Tuesday 26 April, 2022

The History Man

My friend, the historian Peter Clarke, at the launch of his book on Keynes in 2009.

Quote of the Day

”I always say beauty is only sin deep.”

  • Saki (H.H. Munro)

Musical alternative to the morning’s radio news

Albert Ammons | Boogie Woogie Stomp | Ladyva live in Germany.


Nobody sleeps at the back when this kind of music is played.

Long Read of the Day

Last week Josh Simons and I had a conversation with Alina Utrata about Elon Musk and Twitter on her splendid Anti-Dystopians podcast. At that point all we knew was that Musk had rejected the Twitter Board’s offer of a seat on the Board in return for an undertaking not to increase his shareholding beyond a certain point, and our conversation was largely about: Twitter’s key role in the networked public sphere; various aspects of Musk’s enthusiasm for “free speech”; and the implications of his declared interest in buying the whole company and taking it private.

Since we recorded the podcast, the story moved on, and yesterday the announcement came that the Board had accepted Musk’s offer of $54.20 per share. So Twitter’s second-biggest troll has now bought the platform he relentlessly trolled. Nobody knows how this will play out — or indeed what Musk is playing at — but my gut instinct is that ‘free speech’ is not the top of his agenda.

In the meantime, Ranjan Roy, a canny observer of these things, has put together the widest range of speculations that I’ve seen, which is why I recommend it as today’s Long Read. Here’s the gist:

My mini-grand theory is that this entire sequence of events: The Twitter purchase, the SEC escalation, Tesla’s blowout quarter – it’s all about the next giant package. Musk saw an opportunity at the beginning of the year. Tesla’s business was on a roll, his pay package was almost complete, the SEC was threatening his Twitter account, and Tesla’s stock had stalled out for six months. Every great entrepreneur understands the importance of momentum and he decided to capitalize on this confluence of events.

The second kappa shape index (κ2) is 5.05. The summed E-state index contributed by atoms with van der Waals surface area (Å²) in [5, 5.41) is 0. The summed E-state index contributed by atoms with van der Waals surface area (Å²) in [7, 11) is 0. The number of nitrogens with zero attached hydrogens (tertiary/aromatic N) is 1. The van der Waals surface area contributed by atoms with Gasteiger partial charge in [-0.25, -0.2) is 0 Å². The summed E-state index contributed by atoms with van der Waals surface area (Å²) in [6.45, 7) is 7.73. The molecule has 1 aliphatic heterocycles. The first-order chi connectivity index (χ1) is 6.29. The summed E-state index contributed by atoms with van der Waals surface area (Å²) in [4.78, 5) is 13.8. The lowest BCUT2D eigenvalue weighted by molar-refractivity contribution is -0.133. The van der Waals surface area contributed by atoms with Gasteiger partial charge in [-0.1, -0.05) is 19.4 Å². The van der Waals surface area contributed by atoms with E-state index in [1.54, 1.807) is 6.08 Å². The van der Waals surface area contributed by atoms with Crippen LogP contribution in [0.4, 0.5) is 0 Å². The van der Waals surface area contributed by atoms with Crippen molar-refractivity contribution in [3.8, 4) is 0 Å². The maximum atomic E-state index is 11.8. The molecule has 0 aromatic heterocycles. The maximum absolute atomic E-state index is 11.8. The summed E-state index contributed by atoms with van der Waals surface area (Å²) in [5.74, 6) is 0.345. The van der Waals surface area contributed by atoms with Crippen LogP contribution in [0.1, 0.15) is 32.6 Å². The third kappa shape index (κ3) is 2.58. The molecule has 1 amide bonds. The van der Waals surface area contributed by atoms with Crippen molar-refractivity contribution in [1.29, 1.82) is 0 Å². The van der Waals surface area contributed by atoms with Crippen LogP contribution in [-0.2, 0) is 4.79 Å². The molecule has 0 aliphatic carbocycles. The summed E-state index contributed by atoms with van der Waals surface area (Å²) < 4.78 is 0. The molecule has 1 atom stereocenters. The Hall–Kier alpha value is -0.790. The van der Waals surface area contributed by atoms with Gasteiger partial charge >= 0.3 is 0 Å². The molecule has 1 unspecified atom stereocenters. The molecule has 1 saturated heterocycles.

But there’s lots more.

The key takeaway is that this is only incidentally about free speech. It’s really about democracy, power and naked capitalism.

How democracies spy on their citizens

Generally they use Pegasus, a fiendish piece of spyware for compromising iPhones which was developed — and is marketed — by an Israeli company, NSO. This New Yorker piece provides a readable introduction to the ways it’s being used (including infecting a phone or phones in Boris Johnson’s office). The only good news in this story is that NSO now appears to be struggling.

The company has been valued at more than a billion dollars. But now it is contending with debt, battling an array of corporate backers, and, according to industry observers, faltering in its long-standing efforts to sell its products to U.S. law enforcement, in part through an American branch, Westbridge Technologies. It also faces numerous lawsuits in many countries, brought by Meta (formerly Facebook), by Apple, and by individuals who have been hacked by NSO. The company said in its statement that it had been “targeted by a number of politically motivated advocacy organizations, many with well-known anti-Israel biases,” and added that “we have repeatedly cooperated with governmental investigations, where credible allegations merit, and have learned from each of these findings and reports, and improved the safeguards in our technologies.”

If NSO is indeed in trouble, it is thanks mainly to amazing forensic work by the Citizen Lab, a terrific research group based at the University of Toronto that focusses on high-tech human-rights abuses.

My commonplace booklet

 How Ikea tricks you into buying more stuff. Who knew? Link

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